GOP copyright piracy

The Bush administration and Republicans in general have acted and talked tough about copyright violations. It's not just Republicans, either. Some scumbag Democrats are in bed with the RIAA and MPAA and going at it as much as they can as long as the Johns are paying for their services. But it's another case of "Do as I say, not as I do," for the GOP. The McCain campaign has now been tagged at least three times for using copyrighted material in campaign ads and events without the permission of the artists. Jackson Browne is suing them for $1 million for the unauthorized use of "Running on Empty" in a commercial. He doesn't permit his music to be used in any commercials. A Frankie Valli tune was used without permission in another anti-Obama commercial by the McCain campaign and was taken down. The artists of Heart also object to the use of one of their songs in a McCain event, but in this case the artists' wishes don't matter. Their publishers granted permission after the McCain campaign paid a blanket fee for public performance. The good news is that the artists of Heart are donating a portion of the royalties to the Obama campaign.

As for the other two cases, the McCain campaign knows copyright law. They just don't care about the law and obviously intend to get as much out of flouting it as they can until told to stop. I sympathize with them. Bloggers do the same thing. Except for Jackson Browne, who has a principled opposition to having his music exploited in commericials, I don't have a lot of sympathy for the music moguls who are making the fuss, usually with little benefit to the artists. But as Wired points out in their coverage of the GOP piracy incidents, if they do this kind of stuff they shouldn't be expected to prevail in this kind of stuff:

All the while, the party was threatening to sue CafePress for hosting an online venue for vendors to hawk trademarked GOP-related regalia like T-shirts, stickers and portrayals of the elephants. (Wired)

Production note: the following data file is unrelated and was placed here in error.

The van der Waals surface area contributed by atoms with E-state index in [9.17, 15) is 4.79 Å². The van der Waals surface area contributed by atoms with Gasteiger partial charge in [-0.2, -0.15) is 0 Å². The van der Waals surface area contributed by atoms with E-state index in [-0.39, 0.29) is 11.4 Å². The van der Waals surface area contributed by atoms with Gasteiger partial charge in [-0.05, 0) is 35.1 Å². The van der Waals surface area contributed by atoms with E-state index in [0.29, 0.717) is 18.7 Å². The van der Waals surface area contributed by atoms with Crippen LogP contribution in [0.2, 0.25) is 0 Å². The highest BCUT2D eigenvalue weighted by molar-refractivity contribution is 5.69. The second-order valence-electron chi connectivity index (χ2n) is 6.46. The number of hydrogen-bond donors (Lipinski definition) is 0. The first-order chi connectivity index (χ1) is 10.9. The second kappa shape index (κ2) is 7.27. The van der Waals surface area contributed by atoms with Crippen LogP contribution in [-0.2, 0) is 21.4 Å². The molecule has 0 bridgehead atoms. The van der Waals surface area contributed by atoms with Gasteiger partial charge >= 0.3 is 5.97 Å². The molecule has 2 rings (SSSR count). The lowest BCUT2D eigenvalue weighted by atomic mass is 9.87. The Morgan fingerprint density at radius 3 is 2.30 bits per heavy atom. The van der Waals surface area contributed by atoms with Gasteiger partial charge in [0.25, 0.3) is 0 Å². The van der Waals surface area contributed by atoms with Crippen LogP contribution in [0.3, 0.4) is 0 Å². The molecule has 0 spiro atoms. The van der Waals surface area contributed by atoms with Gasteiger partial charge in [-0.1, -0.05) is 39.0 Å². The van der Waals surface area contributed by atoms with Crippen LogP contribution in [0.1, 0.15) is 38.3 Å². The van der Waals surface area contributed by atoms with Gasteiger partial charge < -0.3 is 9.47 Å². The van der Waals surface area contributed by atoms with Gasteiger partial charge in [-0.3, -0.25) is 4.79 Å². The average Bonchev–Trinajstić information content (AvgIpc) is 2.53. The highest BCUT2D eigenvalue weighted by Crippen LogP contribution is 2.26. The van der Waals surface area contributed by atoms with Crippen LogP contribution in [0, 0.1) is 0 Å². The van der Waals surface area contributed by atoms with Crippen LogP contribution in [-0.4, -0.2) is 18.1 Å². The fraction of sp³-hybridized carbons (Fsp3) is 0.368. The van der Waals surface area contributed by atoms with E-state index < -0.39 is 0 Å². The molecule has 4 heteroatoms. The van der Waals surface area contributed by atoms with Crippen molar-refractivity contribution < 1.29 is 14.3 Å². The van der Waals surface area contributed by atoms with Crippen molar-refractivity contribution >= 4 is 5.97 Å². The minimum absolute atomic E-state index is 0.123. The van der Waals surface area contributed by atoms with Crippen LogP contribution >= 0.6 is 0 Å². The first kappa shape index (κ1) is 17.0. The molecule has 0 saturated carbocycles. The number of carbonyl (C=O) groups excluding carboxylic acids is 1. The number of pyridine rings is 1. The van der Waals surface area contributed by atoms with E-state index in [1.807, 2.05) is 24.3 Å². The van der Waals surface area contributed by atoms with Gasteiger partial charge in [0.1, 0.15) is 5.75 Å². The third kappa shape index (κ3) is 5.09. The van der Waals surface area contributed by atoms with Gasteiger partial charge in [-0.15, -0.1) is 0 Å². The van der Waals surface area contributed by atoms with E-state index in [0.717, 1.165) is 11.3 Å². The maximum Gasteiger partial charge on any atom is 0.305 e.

Somewhere it's written, "Those that live by the sword shall die by the sword." As I am sure the GOP will demonstrate, this is another lie from that now impeached source, and they'll get away with this.

But the hypocrisy remains an Eternal Verity.

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I've been fascinated by this issue too. I've not cataloged all the recent instances but I believe you missed at least one, that being Van Halen objecting to the McCain camp's using "Right Now"--an objection the McCain camp has ignored, at least according to this story at Huffington Post.

Although the conflict ostensibly centers on copyright, copyright is an ill-fitting vehicle for what truly bothers the artists--US copyright law anyway. Where US copyright law is based on a system of economic incentives to spur creativity, French copyright law is based on a principle called "moral rights," which, unlike US law, permits artists to assert rights even if they've signed "all" or most of their rights away. Moral Rights is usually asserted when an assignee uses the work in some way that undercuts the artist's original intent--where the danger exists that the audience would mistake the artist's intent.

For Van Halen, Jackson Browne, and Nancy Wilson, the actual problem isn't the lack of a negotiated price for the performance right--in the case of Nancy Wilson, it turns out that the publisher indeed negotiated a price. The problem these artists have is addressed squarely by Moral Rights--Nancy Wilson would be able to effectively veto her publisher by disallowing the McCain camp to use her work.